We recently got a set of this year’s Dynafit Comfort backcountry skiing bindings here at WildSnow.com world headquarters. As always, these engineering marvels are beautiful to behold — this model glows with a hip color scheme combining a pleasant grey with chrome highlights. Along with the bindings we got a set of extra wide brakes that cover skis up to about 100 mm wide at the waist.
Enclosed with the brakes are black replacement springs for the lateral release mechanism. While one might assume these are “race” springs for higher DIN (hey, they’re black!), they’re just the opposite — slightly softer springs that compensate for added release resistance caused by the brake actuator pressing up against your boot sole. The idea is that with the brakes installed your lateral release DIN setting may be about one setting higher than it reads on the binding; installing the black springs compensates for this and causes your RV (release value “DIN”) numbers to read accurately.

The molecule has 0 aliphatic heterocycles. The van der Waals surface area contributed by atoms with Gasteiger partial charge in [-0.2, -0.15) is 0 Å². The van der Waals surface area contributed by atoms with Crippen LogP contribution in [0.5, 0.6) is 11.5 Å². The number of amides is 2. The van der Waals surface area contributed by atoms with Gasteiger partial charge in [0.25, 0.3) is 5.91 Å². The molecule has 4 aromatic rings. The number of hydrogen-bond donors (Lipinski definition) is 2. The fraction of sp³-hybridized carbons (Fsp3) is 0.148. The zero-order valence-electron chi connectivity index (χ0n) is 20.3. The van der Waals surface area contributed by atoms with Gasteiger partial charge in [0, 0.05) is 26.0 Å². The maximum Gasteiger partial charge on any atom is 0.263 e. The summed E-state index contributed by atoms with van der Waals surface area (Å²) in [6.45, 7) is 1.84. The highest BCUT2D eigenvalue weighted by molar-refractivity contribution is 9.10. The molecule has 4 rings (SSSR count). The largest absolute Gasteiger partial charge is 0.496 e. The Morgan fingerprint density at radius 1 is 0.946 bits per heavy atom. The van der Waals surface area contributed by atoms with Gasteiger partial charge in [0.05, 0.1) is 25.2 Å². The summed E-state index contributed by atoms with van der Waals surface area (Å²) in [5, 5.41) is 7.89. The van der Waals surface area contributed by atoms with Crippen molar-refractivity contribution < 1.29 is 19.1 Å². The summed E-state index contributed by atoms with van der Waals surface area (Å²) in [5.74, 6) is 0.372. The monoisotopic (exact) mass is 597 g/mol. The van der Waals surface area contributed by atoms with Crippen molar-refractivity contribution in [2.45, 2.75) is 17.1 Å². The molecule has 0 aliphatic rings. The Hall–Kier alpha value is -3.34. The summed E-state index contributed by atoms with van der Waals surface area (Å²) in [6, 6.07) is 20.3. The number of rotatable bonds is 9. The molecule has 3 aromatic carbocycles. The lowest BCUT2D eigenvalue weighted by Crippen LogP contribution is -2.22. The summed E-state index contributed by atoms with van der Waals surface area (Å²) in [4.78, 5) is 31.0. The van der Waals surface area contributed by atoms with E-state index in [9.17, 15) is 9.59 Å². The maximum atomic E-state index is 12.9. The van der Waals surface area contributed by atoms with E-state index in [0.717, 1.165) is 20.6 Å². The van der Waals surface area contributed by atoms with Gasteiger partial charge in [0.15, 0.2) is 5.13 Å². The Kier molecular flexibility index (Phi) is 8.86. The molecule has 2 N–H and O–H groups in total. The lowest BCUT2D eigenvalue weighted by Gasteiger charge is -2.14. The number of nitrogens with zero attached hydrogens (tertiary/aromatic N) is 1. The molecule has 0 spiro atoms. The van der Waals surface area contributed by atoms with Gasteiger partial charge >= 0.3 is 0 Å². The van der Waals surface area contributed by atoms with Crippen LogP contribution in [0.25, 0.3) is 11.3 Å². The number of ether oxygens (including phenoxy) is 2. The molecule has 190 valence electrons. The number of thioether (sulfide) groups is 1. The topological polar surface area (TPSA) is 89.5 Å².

|06/07 Dynafit Comfort Binding — they make a nice centerpiece for our dining room table — but I’d rather ski on ’em.|
And speaking of release values, many of you might remember a rumor last season about Dynafits getting a higher max release number (DIN). I’ve always felt that much of the high DIN trend is marketing hype similar to tow ratings for pickup trucks. Word from sources is that Dynafit agrees — thus they haven’t changed their max DIN at this point though we suspect they’ll be pressured into this in the future. While a few huge agro skiers out there might need Dynafits with a DIN above 10, skiers like that are the exception and can always use a binding such as a Naxo or Freeride if they want ultra high numbers.
At any rate, now it’s just a question of which skis to put the new bindings on. Shall they grace the Atomic Kongurs or the Black Diamond Ethics? Or will the things even be here in the morning after Louie sees ’em? We shall see. Perhaps I’ll lock them in the family gun vault.